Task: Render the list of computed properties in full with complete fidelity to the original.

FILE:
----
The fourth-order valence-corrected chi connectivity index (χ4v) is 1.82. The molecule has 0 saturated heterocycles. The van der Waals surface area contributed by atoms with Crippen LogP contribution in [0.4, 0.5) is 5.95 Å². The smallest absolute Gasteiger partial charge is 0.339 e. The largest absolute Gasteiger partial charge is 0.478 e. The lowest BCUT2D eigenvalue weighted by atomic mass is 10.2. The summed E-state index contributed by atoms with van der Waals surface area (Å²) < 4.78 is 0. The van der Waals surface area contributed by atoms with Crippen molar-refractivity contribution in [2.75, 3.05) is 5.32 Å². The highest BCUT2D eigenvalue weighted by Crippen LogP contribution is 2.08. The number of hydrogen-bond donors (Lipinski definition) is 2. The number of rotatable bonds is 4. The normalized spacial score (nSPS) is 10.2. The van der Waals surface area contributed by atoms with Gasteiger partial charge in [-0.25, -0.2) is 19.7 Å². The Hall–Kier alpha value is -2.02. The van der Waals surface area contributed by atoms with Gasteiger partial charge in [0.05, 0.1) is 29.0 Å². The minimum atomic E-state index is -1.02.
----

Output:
The fourth-order valence-corrected chi connectivity index (χ4v) is 1.82. The molecule has 0 saturated heterocycles. The van der Waals surface area contributed by atoms with Crippen LogP contribution in [0.4, 0.5) is 5.95 Å². The smallest absolute Gasteiger partial charge is 0.339 e. The largest absolute Gasteiger partial charge is 0.478 e. The lowest BCUT2D eigenvalue weighted by atomic mass is 10.2. The summed E-state index contributed by atoms with van der Waals surface area (Å²) < 4.78 is 0. The van der Waals surface area contributed by atoms with Crippen molar-refractivity contribution in [2.75, 3.05) is 5.32 Å². The highest BCUT2D eigenvalue weighted by Crippen LogP contribution is 2.08. The number of hydrogen-bond donors (Lipinski definition) is 2. The number of rotatable bonds is 4. The normalized spacial score (nSPS) is 10.2. The van der Waals surface area contributed by atoms with Gasteiger partial charge in [-0.25, -0.2) is 19.7 Å². The Hall–Kier alpha value is -2.02. The van der Waals surface area contributed by atoms with Gasteiger partial charge in [0.05, 0.1) is 29.0 Å². The minimum atomic E-state index is -1.02.